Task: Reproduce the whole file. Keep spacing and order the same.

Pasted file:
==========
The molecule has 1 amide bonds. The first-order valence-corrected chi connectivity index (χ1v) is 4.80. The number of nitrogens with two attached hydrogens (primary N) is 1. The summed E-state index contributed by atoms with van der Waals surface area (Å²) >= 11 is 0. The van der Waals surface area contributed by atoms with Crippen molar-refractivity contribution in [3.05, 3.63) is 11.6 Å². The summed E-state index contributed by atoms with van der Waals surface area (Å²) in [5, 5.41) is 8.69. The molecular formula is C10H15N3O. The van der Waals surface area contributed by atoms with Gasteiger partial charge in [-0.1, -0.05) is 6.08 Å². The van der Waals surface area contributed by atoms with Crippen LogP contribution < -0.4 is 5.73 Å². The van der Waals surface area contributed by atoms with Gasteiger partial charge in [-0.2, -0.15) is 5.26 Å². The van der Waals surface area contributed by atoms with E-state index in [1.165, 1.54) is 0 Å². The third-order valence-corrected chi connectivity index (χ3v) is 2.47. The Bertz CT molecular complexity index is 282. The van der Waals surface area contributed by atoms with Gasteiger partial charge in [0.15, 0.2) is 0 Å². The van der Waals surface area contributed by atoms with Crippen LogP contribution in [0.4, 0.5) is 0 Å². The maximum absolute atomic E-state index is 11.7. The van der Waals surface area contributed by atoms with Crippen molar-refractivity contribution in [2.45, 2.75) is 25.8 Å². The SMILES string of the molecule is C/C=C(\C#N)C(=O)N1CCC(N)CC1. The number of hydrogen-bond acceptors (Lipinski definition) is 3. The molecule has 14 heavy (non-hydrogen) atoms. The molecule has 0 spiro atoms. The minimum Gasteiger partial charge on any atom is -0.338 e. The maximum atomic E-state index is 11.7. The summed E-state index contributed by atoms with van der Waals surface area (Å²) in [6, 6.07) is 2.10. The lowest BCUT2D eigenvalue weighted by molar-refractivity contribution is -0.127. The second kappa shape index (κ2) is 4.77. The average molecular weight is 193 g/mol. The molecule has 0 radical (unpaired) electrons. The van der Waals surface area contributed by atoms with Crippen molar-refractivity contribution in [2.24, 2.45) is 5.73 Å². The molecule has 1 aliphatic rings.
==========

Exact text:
The molecule has 1 amide bonds. The first-order valence-corrected chi connectivity index (χ1v) is 4.80. The number of nitrogens with two attached hydrogens (primary N) is 1. The summed E-state index contributed by atoms with van der Waals surface area (Å²) >= 11 is 0. The van der Waals surface area contributed by atoms with Crippen molar-refractivity contribution in [3.05, 3.63) is 11.6 Å². The summed E-state index contributed by atoms with van der Waals surface area (Å²) in [5, 5.41) is 8.69. The molecular formula is C10H15N3O. The van der Waals surface area contributed by atoms with Gasteiger partial charge in [-0.1, -0.05) is 6.08 Å². The van der Waals surface area contributed by atoms with Crippen LogP contribution < -0.4 is 5.73 Å². The van der Waals surface area contributed by atoms with Gasteiger partial charge in [-0.2, -0.15) is 5.26 Å². The van der Waals surface area contributed by atoms with E-state index in [1.165, 1.54) is 0 Å². The third-order valence-corrected chi connectivity index (χ3v) is 2.47. The Bertz CT molecular complexity index is 282. The van der Waals surface area contributed by atoms with Gasteiger partial charge in [0.15, 0.2) is 0 Å². The van der Waals surface area contributed by atoms with Crippen LogP contribution in [0.4, 0.5) is 0 Å². The maximum absolute atomic E-state index is 11.7. The van der Waals surface area contributed by atoms with Crippen molar-refractivity contribution in [2.45, 2.75) is 25.8 Å². The SMILES string of the molecule is C/C=C(\C#N)C(=O)N1CCC(N)CC1. The number of hydrogen-bond acceptors (Lipinski definition) is 3. The molecule has 14 heavy (non-hydrogen) atoms. The molecule has 0 spiro atoms. The minimum Gasteiger partial charge on any atom is -0.338 e. The maximum atomic E-state index is 11.7. The summed E-state index contributed by atoms with van der Waals surface area (Å²) in [6, 6.07) is 2.10. The lowest BCUT2D eigenvalue weighted by molar-refractivity contribution is -0.127. The second kappa shape index (κ2) is 4.77. The average molecular weight is 193 g/mol. The molecule has 0 radical (unpaired) electrons. The van der Waals surface area contributed by atoms with Crippen molar-refractivity contribution in [2.24, 2.45) is 5.73 Å². The molecule has 1 aliphatic rings.